Brito (right) caught the redear sunfish at 11:30 a.m. and brought it to Bass Tackle Master in beautiful Lake Havasu City, where John Galbraith weighed it at 5.78 pounds on an Arizona Game and Fish-certified scale. It was 17 inches long. Brito caught the plump panfish by the chalk cliffs with a dropshot rig that included a No. 8 Aberdeen gold hook and a nightcrawler.

The record awaits certification by the International Game Fish Association.

The previous record, held by Bob Lawler, was 5.55 pounds in 2011. Redear sunfish have grown to trophy size in Lake Havasu. Redear sunfish in the 2-pound range and larger are regularly caught at this 19,300-acre impoundment on the Colorado River, formed by Parker Dam. Bluegill and redear can be caught around structure such as docks, vegetation, or artificial structure using mealworms, nightcrawlers, or small crappie jigs.

Yeah, it’s a pending world record, but with the unprecedented sizes of redear that have been caught at Havasu, look for an even bigger one to be caught within the next couple of years, or even months — redear bite better in May and June. Might as well make it your record.

“(Brito) said he thought it was a catfish,” Galbraith said. “I don’t know what the genetic potential is for redear. But this record fish was not even a spawning fish. There’s some out there that are in the mid-6 (pound range) easy.”

Galbraith said the redears have been getting exceptionally large during the past four years the lake has been infested with the invasive quagga mussels. (Be sure to clean, drain and dry your boat before leaving Havasu or any AIS-affected lake – it’s the law.) See more information on aquatic invasive species.

Crawdads eat quagga mussels, which could be another reason for the enlarged redear, as well as smallmouth bass. Redear, we assume, eat quaggas, although this hasn’t been proven. These sunfish meander along the bottom of lakebeds seeking and cracking open snails and other shelled creatures with its thick, pharyngeal teeth and hard, movable plates in its throat that allow it to crunch exoskeletons.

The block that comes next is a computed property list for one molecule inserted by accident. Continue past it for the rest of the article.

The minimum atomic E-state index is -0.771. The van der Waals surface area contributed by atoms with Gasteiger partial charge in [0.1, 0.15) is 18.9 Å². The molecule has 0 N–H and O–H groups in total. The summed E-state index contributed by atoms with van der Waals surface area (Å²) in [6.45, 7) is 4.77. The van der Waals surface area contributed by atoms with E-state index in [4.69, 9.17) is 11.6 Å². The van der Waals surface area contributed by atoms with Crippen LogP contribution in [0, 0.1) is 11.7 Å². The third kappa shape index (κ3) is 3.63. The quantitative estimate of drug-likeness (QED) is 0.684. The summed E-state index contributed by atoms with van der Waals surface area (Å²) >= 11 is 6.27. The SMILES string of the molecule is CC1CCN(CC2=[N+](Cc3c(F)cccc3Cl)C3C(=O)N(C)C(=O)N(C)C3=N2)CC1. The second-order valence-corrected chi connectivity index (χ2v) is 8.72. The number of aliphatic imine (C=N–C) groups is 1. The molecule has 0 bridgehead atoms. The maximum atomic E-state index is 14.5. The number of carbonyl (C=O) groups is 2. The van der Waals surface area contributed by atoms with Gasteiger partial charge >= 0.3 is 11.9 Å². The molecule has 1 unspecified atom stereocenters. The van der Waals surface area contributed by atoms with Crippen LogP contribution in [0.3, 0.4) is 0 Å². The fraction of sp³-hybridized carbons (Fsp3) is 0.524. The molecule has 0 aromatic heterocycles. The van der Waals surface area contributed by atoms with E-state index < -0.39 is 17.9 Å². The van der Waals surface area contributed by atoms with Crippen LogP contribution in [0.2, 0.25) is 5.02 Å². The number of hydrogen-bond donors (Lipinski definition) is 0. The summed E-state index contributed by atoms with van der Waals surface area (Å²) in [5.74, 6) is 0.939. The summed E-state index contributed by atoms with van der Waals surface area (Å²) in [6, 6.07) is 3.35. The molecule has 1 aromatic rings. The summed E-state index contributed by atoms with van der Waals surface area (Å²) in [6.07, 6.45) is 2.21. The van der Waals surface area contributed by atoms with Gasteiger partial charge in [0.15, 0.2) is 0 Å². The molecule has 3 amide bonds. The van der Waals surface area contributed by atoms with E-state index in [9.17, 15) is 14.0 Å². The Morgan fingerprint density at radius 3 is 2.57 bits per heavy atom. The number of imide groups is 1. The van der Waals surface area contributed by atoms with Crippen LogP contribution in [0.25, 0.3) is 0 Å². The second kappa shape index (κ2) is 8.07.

Congrats to Mr. Brito on the record. Who’s next?

As expected, last weekend’s warm spat of weather, coupled with the full moon, convinced many largemouth bass to move into shallow waters and stage up to spawn. At some of the warmer desert lakes in western Arizona, the bass spawn schedule should be ahead of the rest of the state.

Already at Roosevelt Lake in Central Arizona, water temperatures have been between 50-55 degrees, and at 55, bass become more active and begin to spawn. With air temperatures forecast to be about 80 degrees steady for the next week, with overnight lows of 52-54 degrees, look for the bass action to get even better at some of these pristine lakes, including Apache, Canyon and Saguaro. All have been stocked with rainbow trout throughout the winter, and so throwing some big swim bait, trout imitations can produce some trophy bass. We just stocked Saguaro last week.

At Alamo Lake, Mark Knapp at Alamo Lake State Park said bass fishing is finally picking up, as is the crappie bite. These speckled beauties also have been biting better at Roosevelt. See more on both lakes in the full report.

Also, we received an Angler Report of a great striper bite at Lake Pleasant by dropping nightcrawlers 60-70 to the bottom of Humbug. Keep sending your fishing reports along with photos to

Finally, beginning March 24, we’ll be stocking the Verde River (Clarkdale to Camp Verde), Goldwater Lake, the Lower Salt River, Patagonia Lake, and Fortuna Pond.